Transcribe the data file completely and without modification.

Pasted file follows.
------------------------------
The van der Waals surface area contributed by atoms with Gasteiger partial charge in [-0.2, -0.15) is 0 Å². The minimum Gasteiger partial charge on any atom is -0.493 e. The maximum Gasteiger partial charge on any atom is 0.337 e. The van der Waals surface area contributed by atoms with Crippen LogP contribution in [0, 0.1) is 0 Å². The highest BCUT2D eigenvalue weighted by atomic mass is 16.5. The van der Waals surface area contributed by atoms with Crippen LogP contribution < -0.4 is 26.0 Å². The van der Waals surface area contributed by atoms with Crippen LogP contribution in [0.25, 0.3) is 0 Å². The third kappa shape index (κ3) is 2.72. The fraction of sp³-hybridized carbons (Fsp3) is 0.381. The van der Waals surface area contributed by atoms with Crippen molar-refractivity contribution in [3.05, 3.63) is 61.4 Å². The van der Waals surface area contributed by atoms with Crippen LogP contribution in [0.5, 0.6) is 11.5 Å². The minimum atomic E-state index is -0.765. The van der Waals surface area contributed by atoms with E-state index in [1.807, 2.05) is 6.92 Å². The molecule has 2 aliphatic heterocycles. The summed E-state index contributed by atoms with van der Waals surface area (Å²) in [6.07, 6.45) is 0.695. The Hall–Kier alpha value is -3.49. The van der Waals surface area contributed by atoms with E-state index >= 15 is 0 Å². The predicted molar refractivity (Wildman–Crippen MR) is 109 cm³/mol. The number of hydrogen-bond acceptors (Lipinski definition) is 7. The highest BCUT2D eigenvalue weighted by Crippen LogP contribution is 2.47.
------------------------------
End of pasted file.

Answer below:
The van der Waals surface area contributed by atoms with Gasteiger partial charge in [-0.2, -0.15) is 0 Å². The minimum Gasteiger partial charge on any atom is -0.493 e. The maximum Gasteiger partial charge on any atom is 0.337 e. The van der Waals surface area contributed by atoms with Crippen LogP contribution in [0, 0.1) is 0 Å². The highest BCUT2D eigenvalue weighted by atomic mass is 16.5. The van der Waals surface area contributed by atoms with Crippen LogP contribution < -0.4 is 26.0 Å². The van der Waals surface area contributed by atoms with Crippen LogP contribution in [0.25, 0.3) is 0 Å². The third kappa shape index (κ3) is 2.72. The fraction of sp³-hybridized carbons (Fsp3) is 0.381. The van der Waals surface area contributed by atoms with Crippen molar-refractivity contribution in [3.05, 3.63) is 61.4 Å². The van der Waals surface area contributed by atoms with Crippen LogP contribution in [0.5, 0.6) is 11.5 Å². The minimum atomic E-state index is -0.765. The van der Waals surface area contributed by atoms with E-state index in [1.807, 2.05) is 6.92 Å². The molecule has 2 aliphatic heterocycles. The summed E-state index contributed by atoms with van der Waals surface area (Å²) in [6.07, 6.45) is 0.695. The Hall–Kier alpha value is -3.49. The van der Waals surface area contributed by atoms with E-state index >= 15 is 0 Å². The predicted molar refractivity (Wildman–Crippen MR) is 109 cm³/mol. The number of hydrogen-bond acceptors (Lipinski definition) is 7. The highest BCUT2D eigenvalue weighted by Crippen LogP contribution is 2.47.